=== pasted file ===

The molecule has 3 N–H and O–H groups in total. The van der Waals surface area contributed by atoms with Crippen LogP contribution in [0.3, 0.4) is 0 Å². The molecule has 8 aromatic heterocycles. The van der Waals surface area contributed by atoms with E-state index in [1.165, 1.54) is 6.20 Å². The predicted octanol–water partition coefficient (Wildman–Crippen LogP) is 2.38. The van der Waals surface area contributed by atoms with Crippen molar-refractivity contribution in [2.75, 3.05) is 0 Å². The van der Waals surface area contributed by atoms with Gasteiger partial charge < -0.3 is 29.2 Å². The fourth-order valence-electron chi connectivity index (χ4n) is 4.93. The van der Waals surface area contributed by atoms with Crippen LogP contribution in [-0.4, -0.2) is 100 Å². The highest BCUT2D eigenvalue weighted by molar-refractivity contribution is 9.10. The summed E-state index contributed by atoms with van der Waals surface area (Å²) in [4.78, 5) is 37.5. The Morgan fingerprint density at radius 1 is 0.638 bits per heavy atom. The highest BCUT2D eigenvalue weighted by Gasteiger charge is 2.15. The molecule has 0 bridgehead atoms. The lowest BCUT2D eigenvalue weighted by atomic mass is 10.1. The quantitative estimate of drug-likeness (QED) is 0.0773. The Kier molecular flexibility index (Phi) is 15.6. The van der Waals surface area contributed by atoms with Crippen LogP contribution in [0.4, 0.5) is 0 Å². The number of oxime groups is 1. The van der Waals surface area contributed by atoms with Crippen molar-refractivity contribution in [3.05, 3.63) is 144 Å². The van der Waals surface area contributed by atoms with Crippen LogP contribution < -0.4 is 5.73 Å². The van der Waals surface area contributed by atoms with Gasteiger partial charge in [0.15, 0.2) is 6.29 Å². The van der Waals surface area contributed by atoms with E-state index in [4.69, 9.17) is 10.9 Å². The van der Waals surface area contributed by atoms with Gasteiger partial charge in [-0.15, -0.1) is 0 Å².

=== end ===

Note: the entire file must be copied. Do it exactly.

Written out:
The molecule has 3 N–H and O–H groups in total. The van der Waals surface area contributed by atoms with Crippen LogP contribution in [0.3, 0.4) is 0 Å². The molecule has 8 aromatic heterocycles. The van der Waals surface area contributed by atoms with E-state index in [1.165, 1.54) is 6.20 Å². The predicted octanol–water partition coefficient (Wildman–Crippen LogP) is 2.38. The van der Waals surface area contributed by atoms with Crippen molar-refractivity contribution in [2.75, 3.05) is 0 Å². The van der Waals surface area contributed by atoms with Gasteiger partial charge < -0.3 is 29.2 Å². The fourth-order valence-electron chi connectivity index (χ4n) is 4.93. The van der Waals surface area contributed by atoms with Crippen LogP contribution in [-0.4, -0.2) is 100 Å². The highest BCUT2D eigenvalue weighted by molar-refractivity contribution is 9.10. The summed E-state index contributed by atoms with van der Waals surface area (Å²) in [4.78, 5) is 37.5. The Morgan fingerprint density at radius 1 is 0.638 bits per heavy atom. The highest BCUT2D eigenvalue weighted by Gasteiger charge is 2.15. The molecule has 0 bridgehead atoms. The lowest BCUT2D eigenvalue weighted by atomic mass is 10.1. The quantitative estimate of drug-likeness (QED) is 0.0773. The Kier molecular flexibility index (Phi) is 15.6. The van der Waals surface area contributed by atoms with Crippen LogP contribution in [0.4, 0.5) is 0 Å². The number of oxime groups is 1. The van der Waals surface area contributed by atoms with Crippen molar-refractivity contribution in [3.05, 3.63) is 144 Å². The van der Waals surface area contributed by atoms with Crippen LogP contribution < -0.4 is 5.73 Å². The van der Waals surface area contributed by atoms with Gasteiger partial charge in [0.15, 0.2) is 6.29 Å². The van der Waals surface area contributed by atoms with E-state index in [4.69, 9.17) is 10.9 Å². The van der Waals surface area contributed by atoms with Gasteiger partial charge in [-0.15, -0.1) is 0 Å².